I have the day off from work today*. I woke up at 9am, spent over an hour at the gym, showered, ran some errands, picked up lunch, started laundry while eating lunch and when I remove my laundry from the dryer, I am going to go to a coffee shop and do some writing. I also managed to do some social networking/promotion of my book between the gym and getting in the shower. Since I normally have a full-time day job, I usually need to find the time to do all of the above with approximately 9 less hours in the day, but today I did it all without feeling the slightest bit rushed.
Having the day off from my day job allows me to pretend to be a full-time writer. I allow my mind to imagine how awesome it would be if I didn’t need the day job. If I won the lottery, married rich, or sold enough books that I could write full time. But I fear I might be dreaming too big, so let’s take a step backwards.
Last month, I took half a day off from work on February 14th. It had nothing to do with wanting to spend the morning in bed with my boyfriend on Valentine’s Day (especially since we had broken up a week earlier). No, I took half a day off from work because I was engaged in a cross-promotion of A State of Jane with eight other authors and I knew that I wanted to tweet it, share it, blog it and email anyone and everyone I knew who might be interested in buying my book and those of my comrades at a fraction of the cost. I knew if I went to work that morning, I would be too busy being a trademark paralegal to be a writer. I can’t afford to let my day job suffer as a result of my writing but I also did not want to waste an opportunity to get my book in the hands of people who would rather test the waters of my writing for 99 cents than $2.99 by not promoting the sale to the greatest extent possible. So, I compromised and took the morning off from work. It was fantastic. I woke up early and went to the gym, ran some errands, spent a few hours on various social media sites promoting the sale and got into work at 2pm. Only working in the afternoon allowed my mind to imagine how awesome it would be if I didn’t need a full-time day job. If I won the lottery, married rich or sold enough books that I could afford to work a day job only part time.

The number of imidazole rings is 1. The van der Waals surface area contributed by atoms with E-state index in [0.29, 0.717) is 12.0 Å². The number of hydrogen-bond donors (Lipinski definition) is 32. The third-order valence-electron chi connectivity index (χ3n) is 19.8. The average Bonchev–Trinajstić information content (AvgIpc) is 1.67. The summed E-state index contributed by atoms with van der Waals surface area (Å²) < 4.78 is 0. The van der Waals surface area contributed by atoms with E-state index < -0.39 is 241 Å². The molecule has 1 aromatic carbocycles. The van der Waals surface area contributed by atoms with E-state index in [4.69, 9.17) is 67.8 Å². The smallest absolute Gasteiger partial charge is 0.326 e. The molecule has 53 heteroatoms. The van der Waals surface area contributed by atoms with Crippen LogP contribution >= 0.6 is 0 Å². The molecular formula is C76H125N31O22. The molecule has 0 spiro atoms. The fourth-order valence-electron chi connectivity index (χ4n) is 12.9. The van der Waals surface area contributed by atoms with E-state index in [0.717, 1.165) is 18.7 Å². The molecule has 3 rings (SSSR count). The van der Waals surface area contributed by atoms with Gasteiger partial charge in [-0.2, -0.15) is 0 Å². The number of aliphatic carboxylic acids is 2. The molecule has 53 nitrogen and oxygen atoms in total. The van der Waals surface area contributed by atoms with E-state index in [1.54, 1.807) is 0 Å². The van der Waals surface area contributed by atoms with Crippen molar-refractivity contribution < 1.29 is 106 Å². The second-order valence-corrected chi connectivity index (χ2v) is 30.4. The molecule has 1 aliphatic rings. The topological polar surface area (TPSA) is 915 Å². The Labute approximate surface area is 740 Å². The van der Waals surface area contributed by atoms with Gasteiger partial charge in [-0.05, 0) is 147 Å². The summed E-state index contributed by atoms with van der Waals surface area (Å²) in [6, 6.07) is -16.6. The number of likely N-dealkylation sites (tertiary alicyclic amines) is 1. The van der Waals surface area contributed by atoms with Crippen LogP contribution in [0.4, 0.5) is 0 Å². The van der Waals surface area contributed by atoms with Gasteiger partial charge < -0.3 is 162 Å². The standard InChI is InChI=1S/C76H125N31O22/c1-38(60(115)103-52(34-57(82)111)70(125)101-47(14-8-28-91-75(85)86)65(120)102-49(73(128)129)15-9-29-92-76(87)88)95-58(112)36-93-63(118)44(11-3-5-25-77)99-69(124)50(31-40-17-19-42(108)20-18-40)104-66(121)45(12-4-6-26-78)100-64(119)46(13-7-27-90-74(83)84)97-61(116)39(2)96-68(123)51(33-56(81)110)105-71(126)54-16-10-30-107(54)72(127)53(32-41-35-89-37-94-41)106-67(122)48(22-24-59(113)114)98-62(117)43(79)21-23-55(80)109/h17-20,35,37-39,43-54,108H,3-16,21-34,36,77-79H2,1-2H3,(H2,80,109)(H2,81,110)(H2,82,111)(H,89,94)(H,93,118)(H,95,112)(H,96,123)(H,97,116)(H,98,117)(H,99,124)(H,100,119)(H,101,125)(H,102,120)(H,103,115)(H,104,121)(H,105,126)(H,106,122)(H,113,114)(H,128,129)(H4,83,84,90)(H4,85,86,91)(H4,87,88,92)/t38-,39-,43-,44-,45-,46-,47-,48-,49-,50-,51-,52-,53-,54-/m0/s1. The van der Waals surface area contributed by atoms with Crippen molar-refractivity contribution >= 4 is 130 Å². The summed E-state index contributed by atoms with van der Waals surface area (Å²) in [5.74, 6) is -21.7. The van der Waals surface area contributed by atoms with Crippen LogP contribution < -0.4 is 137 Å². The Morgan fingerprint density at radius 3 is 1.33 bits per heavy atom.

As of now, I still need my full-time day job and I thank goodness it needs me as well. That being said, I am selling more books than I ever did before. The publication of my 2nd book is definitely driving the sales of my first one and I hope to publish a third one later this year (fingers crossed). So, while I will continue to feel blessed that I have a day job that pays my rent, affords me the ability to have an active social life and take trips when I want, and comes with medical insurance and a 401k plan, I will also continue to hold onto hope that someday…someday, I will sell enough books so I can be a full-time writer and don’t have to “imagine” what it would be like.
*This post was actually written last week.
Amen to that, sister!
Let’s dream big together! I already ruled out the “marry rich” option, but the other two could totally happen still. Right? Right?!
Hee! I like being referred to as a “comrade.” I honestly don’t know how you do all that you do every day, Meredith. You are an inspiration! I hope that you are able to retire from paralegaling (Is that a word?) one day so that you can write full-time. Imagine how many books you’d release a year then! 🙂
Thank you Tracie!
Great post. I hope your dream comes true. I wish I could make money reading books all day instead of working lol. 🙂